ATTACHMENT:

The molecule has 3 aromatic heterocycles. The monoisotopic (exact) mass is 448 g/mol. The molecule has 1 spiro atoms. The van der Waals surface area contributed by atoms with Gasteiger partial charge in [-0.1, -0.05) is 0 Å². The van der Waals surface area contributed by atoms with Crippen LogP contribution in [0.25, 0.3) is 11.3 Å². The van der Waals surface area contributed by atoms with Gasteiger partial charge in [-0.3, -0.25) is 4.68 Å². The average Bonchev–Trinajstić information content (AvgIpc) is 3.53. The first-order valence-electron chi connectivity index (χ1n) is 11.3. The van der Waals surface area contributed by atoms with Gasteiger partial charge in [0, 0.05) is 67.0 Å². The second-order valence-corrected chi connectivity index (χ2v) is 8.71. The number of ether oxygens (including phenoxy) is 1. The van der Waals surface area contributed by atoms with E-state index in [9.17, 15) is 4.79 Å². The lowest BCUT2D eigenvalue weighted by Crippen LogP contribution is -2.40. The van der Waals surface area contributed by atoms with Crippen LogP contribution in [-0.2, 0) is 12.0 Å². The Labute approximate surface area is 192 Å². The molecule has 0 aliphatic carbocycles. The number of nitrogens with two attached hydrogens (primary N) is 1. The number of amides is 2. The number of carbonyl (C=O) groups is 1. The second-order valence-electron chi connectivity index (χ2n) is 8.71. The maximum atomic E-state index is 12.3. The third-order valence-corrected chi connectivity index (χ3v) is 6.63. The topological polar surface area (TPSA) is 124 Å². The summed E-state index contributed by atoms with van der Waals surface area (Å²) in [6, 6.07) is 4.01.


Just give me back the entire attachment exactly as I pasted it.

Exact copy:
The molecule has 3 aromatic heterocycles. The monoisotopic (exact) mass is 448 g/mol. The molecule has 1 spiro atoms. The van der Waals surface area contributed by atoms with Gasteiger partial charge in [-0.1, -0.05) is 0 Å². The van der Waals surface area contributed by atoms with Crippen LogP contribution in [0.25, 0.3) is 11.3 Å². The van der Waals surface area contributed by atoms with Gasteiger partial charge in [-0.3, -0.25) is 4.68 Å². The average Bonchev–Trinajstić information content (AvgIpc) is 3.53. The first-order valence-electron chi connectivity index (χ1n) is 11.3. The van der Waals surface area contributed by atoms with Gasteiger partial charge in [0, 0.05) is 67.0 Å². The second-order valence-corrected chi connectivity index (χ2v) is 8.71. The number of ether oxygens (including phenoxy) is 1. The van der Waals surface area contributed by atoms with E-state index in [9.17, 15) is 4.79 Å². The lowest BCUT2D eigenvalue weighted by Crippen LogP contribution is -2.40. The van der Waals surface area contributed by atoms with Crippen LogP contribution in [-0.2, 0) is 12.0 Å². The Labute approximate surface area is 192 Å². The molecule has 0 aliphatic carbocycles. The number of nitrogens with two attached hydrogens (primary N) is 1. The number of amides is 2. The number of carbonyl (C=O) groups is 1. The second-order valence-electron chi connectivity index (χ2n) is 8.71. The maximum atomic E-state index is 12.3. The third-order valence-corrected chi connectivity index (χ3v) is 6.63. The topological polar surface area (TPSA) is 124 Å². The summed E-state index contributed by atoms with van der Waals surface area (Å²) in [6, 6.07) is 4.01.